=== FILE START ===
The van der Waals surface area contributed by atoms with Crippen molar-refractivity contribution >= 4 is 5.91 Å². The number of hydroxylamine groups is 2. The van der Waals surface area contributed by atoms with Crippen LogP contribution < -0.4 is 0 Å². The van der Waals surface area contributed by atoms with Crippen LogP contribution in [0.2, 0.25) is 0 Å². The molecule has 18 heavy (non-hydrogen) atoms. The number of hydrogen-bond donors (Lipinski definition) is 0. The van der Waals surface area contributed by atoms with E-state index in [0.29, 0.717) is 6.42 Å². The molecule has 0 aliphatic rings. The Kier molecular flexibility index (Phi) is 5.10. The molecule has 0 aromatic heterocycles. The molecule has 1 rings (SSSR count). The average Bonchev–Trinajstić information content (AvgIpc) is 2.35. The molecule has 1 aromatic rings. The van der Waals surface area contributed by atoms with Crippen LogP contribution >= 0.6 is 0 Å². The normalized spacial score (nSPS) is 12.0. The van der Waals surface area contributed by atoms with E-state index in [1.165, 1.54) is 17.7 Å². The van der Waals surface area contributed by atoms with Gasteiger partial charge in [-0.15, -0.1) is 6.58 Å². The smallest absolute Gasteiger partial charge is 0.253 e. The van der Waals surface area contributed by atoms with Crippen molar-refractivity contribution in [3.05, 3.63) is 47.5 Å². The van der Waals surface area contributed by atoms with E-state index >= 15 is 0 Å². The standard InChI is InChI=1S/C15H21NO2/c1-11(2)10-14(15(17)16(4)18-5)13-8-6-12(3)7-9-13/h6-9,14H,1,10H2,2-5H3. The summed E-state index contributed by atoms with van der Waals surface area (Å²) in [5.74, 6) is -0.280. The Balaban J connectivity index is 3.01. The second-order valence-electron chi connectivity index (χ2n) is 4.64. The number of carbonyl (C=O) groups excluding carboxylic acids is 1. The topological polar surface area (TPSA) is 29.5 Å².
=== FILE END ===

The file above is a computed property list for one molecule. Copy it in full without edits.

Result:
The van der Waals surface area contributed by atoms with Crippen molar-refractivity contribution >= 4 is 5.91 Å². The number of hydroxylamine groups is 2. The van der Waals surface area contributed by atoms with Crippen LogP contribution < -0.4 is 0 Å². The van der Waals surface area contributed by atoms with Crippen LogP contribution in [0.2, 0.25) is 0 Å². The molecule has 18 heavy (non-hydrogen) atoms. The number of hydrogen-bond donors (Lipinski definition) is 0. The van der Waals surface area contributed by atoms with E-state index in [0.29, 0.717) is 6.42 Å². The molecule has 0 aliphatic rings. The Kier molecular flexibility index (Phi) is 5.10. The molecule has 0 aromatic heterocycles. The molecule has 1 rings (SSSR count). The average Bonchev–Trinajstić information content (AvgIpc) is 2.35. The molecule has 1 aromatic rings. The van der Waals surface area contributed by atoms with Crippen LogP contribution >= 0.6 is 0 Å². The normalized spacial score (nSPS) is 12.0. The van der Waals surface area contributed by atoms with E-state index in [1.165, 1.54) is 17.7 Å². The van der Waals surface area contributed by atoms with Gasteiger partial charge in [-0.15, -0.1) is 6.58 Å². The smallest absolute Gasteiger partial charge is 0.253 e. The van der Waals surface area contributed by atoms with Crippen molar-refractivity contribution in [3.05, 3.63) is 47.5 Å². The van der Waals surface area contributed by atoms with E-state index >= 15 is 0 Å². The standard InChI is InChI=1S/C15H21NO2/c1-11(2)10-14(15(17)16(4)18-5)13-8-6-12(3)7-9-13/h6-9,14H,1,10H2,2-5H3. The summed E-state index contributed by atoms with van der Waals surface area (Å²) in [5.74, 6) is -0.280. The Balaban J connectivity index is 3.01. The second-order valence-electron chi connectivity index (χ2n) is 4.64. The number of carbonyl (C=O) groups excluding carboxylic acids is 1. The topological polar surface area (TPSA) is 29.5 Å².